Dexter Darden Chats ‘Maze Runner: The Death Cure’

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When one is fully committed to the improvement of their craft, then the opportunities will come. Mostly known for his roles as the musically talented Walter Hill in Joyful Noise and his continued role as the brave Glader Frypan in the Maze Runner series, 26-year-old Dexter Darden has been able to obtain these opportunities by always improving his craft and being the best that he can be. After starting as a talented singer, Darden transitioned into acting in his teenage years. Since then, he has gained many opportunities, such as working with Queen Latifah in the 2012 film Joyful Noise, Giancarlo Esposito from Maze Runner: The Scorch Trials, and Forest Whitaker in his upcoming 2018 film Burden, which will premiere at Sundance Film Festival. Darden is surely making a name for himself by bettering his incredible talent and obtaining remarkable opportunities.

 

Cliché: When did you first have the passion to start acting?
Dexter Darden: I started singing and dancing a lot when I was a kid. I used to compete in the school choir and one year, I attended this camp. Paul Newman used to run a camp for kids with special needs and blood diseases, and they would do fundraisers for the camp and do live  shows. So, I started to do those live shows when I turned 16 and Paul Newman ended up pulling my mama and I aside. He said I had talent and that acting was something I should try to do for real. That’s kind of how it all got started for me.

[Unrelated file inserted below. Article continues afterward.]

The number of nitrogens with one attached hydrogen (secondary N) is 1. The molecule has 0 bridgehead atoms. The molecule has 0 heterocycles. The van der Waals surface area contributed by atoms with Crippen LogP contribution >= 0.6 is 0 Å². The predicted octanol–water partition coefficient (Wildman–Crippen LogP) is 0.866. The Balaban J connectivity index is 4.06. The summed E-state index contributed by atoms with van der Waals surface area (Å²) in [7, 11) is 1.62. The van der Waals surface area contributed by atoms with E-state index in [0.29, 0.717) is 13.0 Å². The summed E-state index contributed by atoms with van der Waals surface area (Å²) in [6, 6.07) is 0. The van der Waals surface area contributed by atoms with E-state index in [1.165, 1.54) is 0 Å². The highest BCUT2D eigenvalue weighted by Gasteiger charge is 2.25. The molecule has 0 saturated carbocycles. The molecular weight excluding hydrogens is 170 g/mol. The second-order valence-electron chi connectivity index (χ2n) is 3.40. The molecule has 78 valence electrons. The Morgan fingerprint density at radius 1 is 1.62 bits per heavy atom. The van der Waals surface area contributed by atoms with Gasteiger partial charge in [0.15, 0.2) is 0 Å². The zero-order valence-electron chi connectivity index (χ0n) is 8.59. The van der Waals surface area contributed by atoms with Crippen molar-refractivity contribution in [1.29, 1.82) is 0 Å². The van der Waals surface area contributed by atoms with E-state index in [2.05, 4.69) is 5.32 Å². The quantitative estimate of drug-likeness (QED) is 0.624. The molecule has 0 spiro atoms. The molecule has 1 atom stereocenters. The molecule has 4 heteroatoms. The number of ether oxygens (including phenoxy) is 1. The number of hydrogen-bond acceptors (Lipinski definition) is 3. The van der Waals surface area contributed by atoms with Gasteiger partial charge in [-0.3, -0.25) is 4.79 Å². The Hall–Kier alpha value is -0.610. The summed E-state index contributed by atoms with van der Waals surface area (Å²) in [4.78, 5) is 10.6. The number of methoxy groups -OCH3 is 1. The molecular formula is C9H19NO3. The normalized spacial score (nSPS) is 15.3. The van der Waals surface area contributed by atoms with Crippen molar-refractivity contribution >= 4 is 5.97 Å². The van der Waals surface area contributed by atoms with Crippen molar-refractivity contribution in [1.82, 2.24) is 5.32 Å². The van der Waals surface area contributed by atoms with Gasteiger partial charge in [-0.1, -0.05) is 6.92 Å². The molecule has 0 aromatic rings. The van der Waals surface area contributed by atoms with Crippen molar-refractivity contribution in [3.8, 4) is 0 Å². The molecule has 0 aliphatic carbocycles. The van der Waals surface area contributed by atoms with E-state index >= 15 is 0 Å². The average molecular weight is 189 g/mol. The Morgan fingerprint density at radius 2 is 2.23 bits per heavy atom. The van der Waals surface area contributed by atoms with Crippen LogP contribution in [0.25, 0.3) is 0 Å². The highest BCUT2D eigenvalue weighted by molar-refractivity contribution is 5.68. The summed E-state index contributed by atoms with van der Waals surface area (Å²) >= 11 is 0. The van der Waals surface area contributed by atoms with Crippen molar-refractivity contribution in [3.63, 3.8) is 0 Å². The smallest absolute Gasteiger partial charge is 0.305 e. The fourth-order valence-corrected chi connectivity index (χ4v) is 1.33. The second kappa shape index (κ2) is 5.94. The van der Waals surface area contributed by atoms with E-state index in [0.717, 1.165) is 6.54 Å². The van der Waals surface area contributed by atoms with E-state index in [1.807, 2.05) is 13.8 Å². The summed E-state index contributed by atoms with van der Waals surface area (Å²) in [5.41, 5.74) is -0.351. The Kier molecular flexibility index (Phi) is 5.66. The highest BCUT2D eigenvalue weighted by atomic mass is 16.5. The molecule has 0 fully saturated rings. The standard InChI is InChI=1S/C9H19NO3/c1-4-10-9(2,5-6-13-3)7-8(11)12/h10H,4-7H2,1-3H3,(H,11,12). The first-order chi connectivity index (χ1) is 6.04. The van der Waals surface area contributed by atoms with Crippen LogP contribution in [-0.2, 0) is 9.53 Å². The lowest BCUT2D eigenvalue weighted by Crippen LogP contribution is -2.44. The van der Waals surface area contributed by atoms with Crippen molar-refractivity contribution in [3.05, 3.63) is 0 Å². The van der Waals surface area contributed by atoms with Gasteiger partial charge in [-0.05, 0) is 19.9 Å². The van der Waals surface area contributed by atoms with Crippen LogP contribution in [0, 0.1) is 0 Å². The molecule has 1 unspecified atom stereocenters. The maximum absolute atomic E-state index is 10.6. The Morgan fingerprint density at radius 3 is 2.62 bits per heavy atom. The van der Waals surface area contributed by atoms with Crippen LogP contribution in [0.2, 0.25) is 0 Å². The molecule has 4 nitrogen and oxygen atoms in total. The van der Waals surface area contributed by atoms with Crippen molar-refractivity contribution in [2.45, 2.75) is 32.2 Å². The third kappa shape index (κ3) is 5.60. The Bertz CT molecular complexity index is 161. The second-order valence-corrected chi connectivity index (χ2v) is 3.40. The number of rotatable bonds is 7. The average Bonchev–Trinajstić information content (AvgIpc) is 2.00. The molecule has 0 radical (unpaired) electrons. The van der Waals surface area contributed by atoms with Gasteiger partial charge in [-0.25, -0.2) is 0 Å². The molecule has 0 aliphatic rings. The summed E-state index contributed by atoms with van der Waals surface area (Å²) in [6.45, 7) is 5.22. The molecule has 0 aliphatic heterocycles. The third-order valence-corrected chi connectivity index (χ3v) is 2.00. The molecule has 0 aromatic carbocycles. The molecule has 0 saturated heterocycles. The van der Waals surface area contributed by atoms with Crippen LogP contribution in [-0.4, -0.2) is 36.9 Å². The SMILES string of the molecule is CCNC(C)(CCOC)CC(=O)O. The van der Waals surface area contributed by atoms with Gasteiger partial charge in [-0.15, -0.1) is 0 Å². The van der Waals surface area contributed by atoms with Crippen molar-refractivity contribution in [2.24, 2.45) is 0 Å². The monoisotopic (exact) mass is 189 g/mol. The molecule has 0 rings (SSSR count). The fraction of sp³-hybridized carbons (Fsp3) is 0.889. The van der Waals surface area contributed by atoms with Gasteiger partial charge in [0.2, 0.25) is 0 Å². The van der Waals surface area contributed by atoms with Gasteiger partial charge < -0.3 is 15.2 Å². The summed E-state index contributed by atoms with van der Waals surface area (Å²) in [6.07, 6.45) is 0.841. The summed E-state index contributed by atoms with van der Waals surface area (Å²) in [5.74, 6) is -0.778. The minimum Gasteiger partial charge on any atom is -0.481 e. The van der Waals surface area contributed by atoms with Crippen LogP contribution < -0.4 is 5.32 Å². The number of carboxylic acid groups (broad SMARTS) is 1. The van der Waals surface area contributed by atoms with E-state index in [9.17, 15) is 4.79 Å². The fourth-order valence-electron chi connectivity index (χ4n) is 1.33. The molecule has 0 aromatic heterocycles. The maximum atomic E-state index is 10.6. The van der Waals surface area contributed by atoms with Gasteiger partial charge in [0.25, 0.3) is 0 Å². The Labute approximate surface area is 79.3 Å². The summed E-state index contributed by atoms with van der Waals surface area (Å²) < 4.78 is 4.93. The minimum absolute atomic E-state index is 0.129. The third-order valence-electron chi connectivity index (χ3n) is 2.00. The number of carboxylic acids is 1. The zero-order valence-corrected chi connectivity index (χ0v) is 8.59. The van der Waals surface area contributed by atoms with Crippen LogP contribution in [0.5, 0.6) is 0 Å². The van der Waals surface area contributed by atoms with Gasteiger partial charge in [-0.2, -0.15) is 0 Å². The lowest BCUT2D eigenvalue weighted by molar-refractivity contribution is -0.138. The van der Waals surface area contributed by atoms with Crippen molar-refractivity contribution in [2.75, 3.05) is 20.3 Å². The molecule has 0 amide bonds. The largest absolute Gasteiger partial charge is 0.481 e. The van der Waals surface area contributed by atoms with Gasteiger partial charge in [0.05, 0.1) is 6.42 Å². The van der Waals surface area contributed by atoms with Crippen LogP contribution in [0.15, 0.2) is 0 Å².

Who are your greatest influences in acting?
Will Smith was a big influence when I was growing up. From his comedic timing to being able to do comedy and drama, he’s definitely one of my favorites. There’s also Denzel Washington, Michael Keaton, Leonardo DiCaprio, Daniel Day-Lewis, Viola Davis, Meryl Streep, and Robert Downey Jr. Those are people I just can’t help but watch and want to be. I pay attention to their performances and just take notes about how they do it and the level that they do it. And you know, people just can’t duplicate that. It’s commitment and it is hard work.

I was actually able to work with another one of my idols, Forest Whitaker. He has this subtlety and greatness behind every moment; he does everything so quietly and subtly, but also so powerfully. Working with Forest was just a life-changing experience for me and something I’m going to cherish for the rest my life. Getting the opportunity to work with a guy like a Will Smith or Denzel would really help me transition into who I really want to be.

What first made you interested in joining the Maze Runner films? Did you know it was going to be as popular as it is now?
I’m going to be completely honest: Going into Maze Runner, none of us had any idea what it would become. I was really, really excited to book the job. I auditioned just like everybody else; Will [Poulter], Ki Hong [Lee], and I all auditioned for our respective roles and when it came down to the opportunity to be able to get them, we took it.